Much has been written about the England football team's so-called "Golden Generation" of Beckham, Lampard, Gerrard, Ashley Cole, Joe Cole, Terry, Rooney, and the like, and when the team was knocked out of the Euro 2008 championships there was much wailing and gnashing of teeth. "We've lost our one best chance," the refrain goes, "and there are no decent players coming through the ranks!" This is absolutely nonsense, and I can give you at least 14 examples of why Fabio Capello was very smart to take the England management job.
The time of out-and-out goalscorers is over. Michael Owen is a fantastic goalscorer but he's not the striker England needs anymore (regardless of his injury problems). The team needs goalscoring options across the front line, and from midfield, and those options have to include more than headers from high balls across or waiting for a flick-on from a strike-partner. These players deliver on this need. Combine them with Rooney -- who is finally developing into a strike-force player rather than an out-and-out striker -- and you've got something very special.
Gabriel Agbonlahor is one of the most exciting forwards playing in the Premier League today. In his first season in the Aston Villa first team last year, he scored nine goals and made 37 starts. The 21 year-old has an amazing turn of pace, and can play as striker or on the right. He's been causing defenses everywhere all manner of problems this season, scoring seven goals in 21 games, and he's already played for the England U-21 team.
Ashley Young is a team-mate of Agbonlahor's at Villa, having been purchased by Martin O'Neill for (what I thought at the time was a ridiculous sum of) £8million last year. The 22 year-old is a full-back's nightmare, with cheeky twists and bags of pace, with a startling ability to place the ball exactly in the box where goalkeepers don't want it and where strikers dream about late at night. He's also played for the England U-21 side.
Chris Eagles is presently suffering from under-exposure in the far-too-talented Manchester United first team but, to be sure, he is a player to watch. He was once dubbed "the new David Beckham," and while I think that's a bit much he has a surplus of talent that will shine once he's given the right amount of Premiership experience. The question for Eagles is, will he get that chance when he's competing against Rooney, Tevez, Ronaldo, and Giggs?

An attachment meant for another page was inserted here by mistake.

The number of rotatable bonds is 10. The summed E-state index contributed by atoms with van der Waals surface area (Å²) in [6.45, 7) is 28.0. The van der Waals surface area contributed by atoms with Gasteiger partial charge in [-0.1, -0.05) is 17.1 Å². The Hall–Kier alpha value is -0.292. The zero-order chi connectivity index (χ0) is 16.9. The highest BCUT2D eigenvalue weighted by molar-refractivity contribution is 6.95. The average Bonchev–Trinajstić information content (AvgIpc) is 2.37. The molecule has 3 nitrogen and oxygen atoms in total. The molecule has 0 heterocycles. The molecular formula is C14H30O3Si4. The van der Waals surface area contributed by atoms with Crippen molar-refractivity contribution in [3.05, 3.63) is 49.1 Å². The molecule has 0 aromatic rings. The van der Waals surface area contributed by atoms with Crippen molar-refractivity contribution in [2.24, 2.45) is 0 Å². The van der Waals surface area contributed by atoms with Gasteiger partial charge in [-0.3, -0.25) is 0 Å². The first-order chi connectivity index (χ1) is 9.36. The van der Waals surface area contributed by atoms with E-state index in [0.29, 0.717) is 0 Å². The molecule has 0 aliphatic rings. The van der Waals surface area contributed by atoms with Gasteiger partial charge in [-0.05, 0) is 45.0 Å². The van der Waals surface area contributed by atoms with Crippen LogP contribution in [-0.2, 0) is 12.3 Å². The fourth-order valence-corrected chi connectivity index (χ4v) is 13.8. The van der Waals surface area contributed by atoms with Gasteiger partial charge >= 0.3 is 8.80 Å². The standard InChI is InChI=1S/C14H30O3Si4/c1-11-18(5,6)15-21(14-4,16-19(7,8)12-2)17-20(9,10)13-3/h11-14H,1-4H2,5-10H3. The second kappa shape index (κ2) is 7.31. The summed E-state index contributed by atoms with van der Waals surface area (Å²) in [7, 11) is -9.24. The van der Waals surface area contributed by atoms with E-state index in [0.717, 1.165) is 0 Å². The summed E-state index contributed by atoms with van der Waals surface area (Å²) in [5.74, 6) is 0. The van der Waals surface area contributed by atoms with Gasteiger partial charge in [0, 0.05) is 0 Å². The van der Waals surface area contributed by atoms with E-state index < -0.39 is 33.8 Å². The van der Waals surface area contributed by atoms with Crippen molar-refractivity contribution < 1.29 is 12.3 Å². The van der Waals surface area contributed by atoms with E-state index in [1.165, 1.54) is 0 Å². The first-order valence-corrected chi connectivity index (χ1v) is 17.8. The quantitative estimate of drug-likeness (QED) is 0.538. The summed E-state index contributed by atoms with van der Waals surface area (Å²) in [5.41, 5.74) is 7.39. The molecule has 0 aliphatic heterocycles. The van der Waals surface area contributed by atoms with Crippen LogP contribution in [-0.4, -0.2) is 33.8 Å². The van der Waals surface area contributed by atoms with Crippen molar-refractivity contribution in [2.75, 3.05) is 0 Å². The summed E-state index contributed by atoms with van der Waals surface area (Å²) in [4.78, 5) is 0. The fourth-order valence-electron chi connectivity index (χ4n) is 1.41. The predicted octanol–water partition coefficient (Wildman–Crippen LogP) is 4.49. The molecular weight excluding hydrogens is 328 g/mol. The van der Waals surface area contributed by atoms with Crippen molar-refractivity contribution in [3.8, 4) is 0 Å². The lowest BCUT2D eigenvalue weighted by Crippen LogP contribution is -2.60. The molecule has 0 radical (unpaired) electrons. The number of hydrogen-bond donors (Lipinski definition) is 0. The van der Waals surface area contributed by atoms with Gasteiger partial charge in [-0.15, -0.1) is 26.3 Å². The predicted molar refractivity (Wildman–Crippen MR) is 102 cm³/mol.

Shaun Wright-Phillips had a torrid time when he first went to Chelsea but, in the latter part of Mourinho's reign and throughout Avram Grant's time, he has played a consistent role in getting behind defenses to give Drogba and co. the delivery and precision needed to break the back of the net every time. (For what it's worth: While Drogba is undoubtedly a phenomenal player, he relies heavily on his wingers and central midfielders for delivery of the ball. Without Wright-Phillips and Joe Cole, he wouldn't be half as successful as he is.)
Theo Walcott is the youngest player listed here, at 18 years old, and possibly the most exciting. Wright-Phillips and Lennon face stiff competition from Walcott who has slotted comfortably into Arsene Wenger's international-quality side. If Capello wants England to play attacking, ball-to-feet precision football (which I pray to God he does), he need look no further than Walcott for the requisite maturity, speed, and vigor. One criticism of Walcott is that he doesn't score that many goals; if Capello wants people to score from anywhere on the field, Walcott may cede his spot to Wright-Phillips.
In the Middle
The job of the midfield is simple: break up play and link up defense to attack. This requires a combination of ferocity and deft touch, a tricky balance to create. To do so, you need players with flair and strength -- players like Steven Gerrard who can power through opposition midfielders and spread the ball to forward players. Strength comes with age, so there may be a role for Gerrard in as much as four years from now. And if we want flair, we've got it in buckets...
David Bentley is one of the country's most-maligned players because he pulled out of the England U-21 squad last year, saying he was too tired to play. But to my mind this decision shows a maturity beyond his 23 years and, as his performances at Blackburn this season prove, he is truly someone who could fill David Beckham's boots -- and go a lot further. Like Beckham, Bentley is a dead-ball specialist and can put the ball exactly where his team-mates want it over incredible distances. But unlike Golden Balls, Bentley is unafraid to run at full-backs at pace, from any midfield position.